Nikolai also proposed that America, such a rich multi-national country, could possibly hold high the torch of hope for all of humankind. The world has become small, but it waits to be proclaimed a united being. Europe has discovered the world. Can America organize it? proclaimed Nikolai time and time again, with the hope that America would lead the way to a peaceful and just world for all. As a result of these speeches, Nikolai was called a second Isaiah and a New Chrysostom of our times; furthermore, his activities helped in obtaining acceptance of Yugoslavia into the League of Nations.
Concerning the development of orphanages for suffering Serbians both in the United States and Yugoslavia, Nikolai was motivated by the commandments of the Lord Jesus Christ: Let the children come unto Me, and do not hinder them; for of such is the Kingdom of Heaven…. Take heed that ye despise not one of these little ones; for I say unto you, That in heaven their angels do always behold the face of my Father which is in heaven (Mart. 18:10). Come unto me, all ye that labor and are heavy laden, and I will give you rest… For my yoke is easy and my burden is light (Mart. 11:28, 30). For I was an hungered, and ye gave me meat: I was thirsty and ye gave me drink: I was a stranger and ye took me in: Naked, and ye clothed me. I was sick, and ye visited me: I was in prison, and ye came unto me…. Verily.., inasmuch as ye have done it unto one of the least of these my brethren, ye have done it unto me (Matt. 25:35-36, 40). Nikolai felt the pain of the loss of beloved ones so acutely that he often broke into tears upon visiting orphans and the poorest of the poor in his homeland. Prior to coming to America he set up an orphanage in Bitola, placing at its head the exiled Abbess Anna—previously known as the social worker Nada Adjichin Vrachevshina Monastery. To the poor children in Yugoslavia, Bishop Nikolai became known as Deda Vladika (Grandfather Bishop), as one who really cared and practiced what he preached to alleviate their plight and difficulties. As head of the Council of Serbian Child Welfare in Belgrade, Nikolai, while in America, secured thousands of dollars for the cause of taking care of these little ones. With this money he personally organized and supervised orphanages in Kraljevo, Chachak, Gornji Milanovac and Kragujevac, where over 600 poor children were granted the love of Christ in personal social action.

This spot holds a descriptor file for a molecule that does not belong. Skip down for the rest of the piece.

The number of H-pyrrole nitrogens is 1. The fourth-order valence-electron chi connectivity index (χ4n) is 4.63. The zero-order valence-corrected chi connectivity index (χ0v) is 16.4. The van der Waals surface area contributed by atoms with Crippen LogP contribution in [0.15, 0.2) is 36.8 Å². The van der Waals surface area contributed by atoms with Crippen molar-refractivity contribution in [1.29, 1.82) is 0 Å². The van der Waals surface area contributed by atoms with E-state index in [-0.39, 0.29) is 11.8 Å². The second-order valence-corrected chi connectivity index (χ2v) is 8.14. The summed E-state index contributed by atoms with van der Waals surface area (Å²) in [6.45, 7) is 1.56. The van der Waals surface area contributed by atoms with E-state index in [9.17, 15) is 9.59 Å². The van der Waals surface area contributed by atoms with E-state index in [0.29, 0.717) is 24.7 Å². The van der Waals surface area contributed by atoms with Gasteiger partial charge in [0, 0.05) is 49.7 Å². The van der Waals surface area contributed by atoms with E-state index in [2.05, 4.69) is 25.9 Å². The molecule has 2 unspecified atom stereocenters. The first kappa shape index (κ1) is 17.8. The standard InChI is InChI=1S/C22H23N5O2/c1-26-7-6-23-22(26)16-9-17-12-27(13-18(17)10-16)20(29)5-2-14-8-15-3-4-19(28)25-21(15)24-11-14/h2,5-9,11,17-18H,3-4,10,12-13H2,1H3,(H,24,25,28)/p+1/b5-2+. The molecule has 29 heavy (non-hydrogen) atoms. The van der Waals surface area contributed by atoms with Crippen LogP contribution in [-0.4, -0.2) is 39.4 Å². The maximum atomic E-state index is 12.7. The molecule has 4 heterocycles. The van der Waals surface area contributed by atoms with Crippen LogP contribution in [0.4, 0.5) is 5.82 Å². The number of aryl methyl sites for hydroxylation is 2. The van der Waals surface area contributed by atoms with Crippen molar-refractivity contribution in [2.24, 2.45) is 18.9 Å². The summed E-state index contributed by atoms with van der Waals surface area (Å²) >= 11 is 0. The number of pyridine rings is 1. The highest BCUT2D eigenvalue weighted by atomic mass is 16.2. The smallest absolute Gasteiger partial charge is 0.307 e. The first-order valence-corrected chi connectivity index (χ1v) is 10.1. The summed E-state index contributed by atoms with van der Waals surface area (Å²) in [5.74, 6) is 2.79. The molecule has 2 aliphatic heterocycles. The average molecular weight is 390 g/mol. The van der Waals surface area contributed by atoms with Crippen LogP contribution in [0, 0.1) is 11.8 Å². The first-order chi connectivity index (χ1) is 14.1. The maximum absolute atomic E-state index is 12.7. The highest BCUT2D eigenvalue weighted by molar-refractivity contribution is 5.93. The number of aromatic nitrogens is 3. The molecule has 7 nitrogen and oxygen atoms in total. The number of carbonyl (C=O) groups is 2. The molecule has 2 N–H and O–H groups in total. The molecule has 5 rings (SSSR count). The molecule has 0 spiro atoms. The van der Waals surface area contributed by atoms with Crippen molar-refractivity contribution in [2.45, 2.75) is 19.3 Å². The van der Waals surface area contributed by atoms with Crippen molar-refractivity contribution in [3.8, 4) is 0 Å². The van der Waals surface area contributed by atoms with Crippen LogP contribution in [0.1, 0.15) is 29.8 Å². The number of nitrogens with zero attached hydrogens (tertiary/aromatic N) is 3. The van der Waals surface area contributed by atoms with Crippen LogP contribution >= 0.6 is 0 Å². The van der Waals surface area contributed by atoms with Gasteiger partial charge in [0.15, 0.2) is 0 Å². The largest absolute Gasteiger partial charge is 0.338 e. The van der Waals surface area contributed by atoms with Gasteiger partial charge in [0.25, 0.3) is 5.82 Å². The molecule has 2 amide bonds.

Finally, concerning the creation of an American Serbian Diocese of the Serbian Orthodox Church, Bishop Nikolai wrote a Paschal Epistle in 1921 to all the Serbian Orthodox parishes in America. Blessed Nikolai extended greetings from the re-established Patriarchate of Serbia, from His Holiness Dimitrije, Patriarch of the Serbian Orthodox Church. He also outlined plans for the establishment of a Serbian Diocese in America. Nikolai, being the first Serbian hierarch ever to travel in America, was greeted with utmost respect upon visiting the Serbian communities. The problems of the Serbs in America were many: they were often pastored by Russian priests who did not understand their language; there were no monasteries to lead the people in the spiritual life; there was no seminary for education of clergy and the faithful; mixed marriages created confusion among the faithful; schisms in other Orthodox jurisdictions created a general mistrust of leadership among all Orthodox in America; Protestant and Roman Catholic church practices, as well as American secularism, were creeping into the life of the churches; and, above all, a lack of organization among the Serbian parishes made the Serbs feel like an island in a great ocean. In the words of a letter of a Pittsburgh clergymen sent to the Patriarch in early 1921, the Serbs in America were like bees in a hive without a queen bee.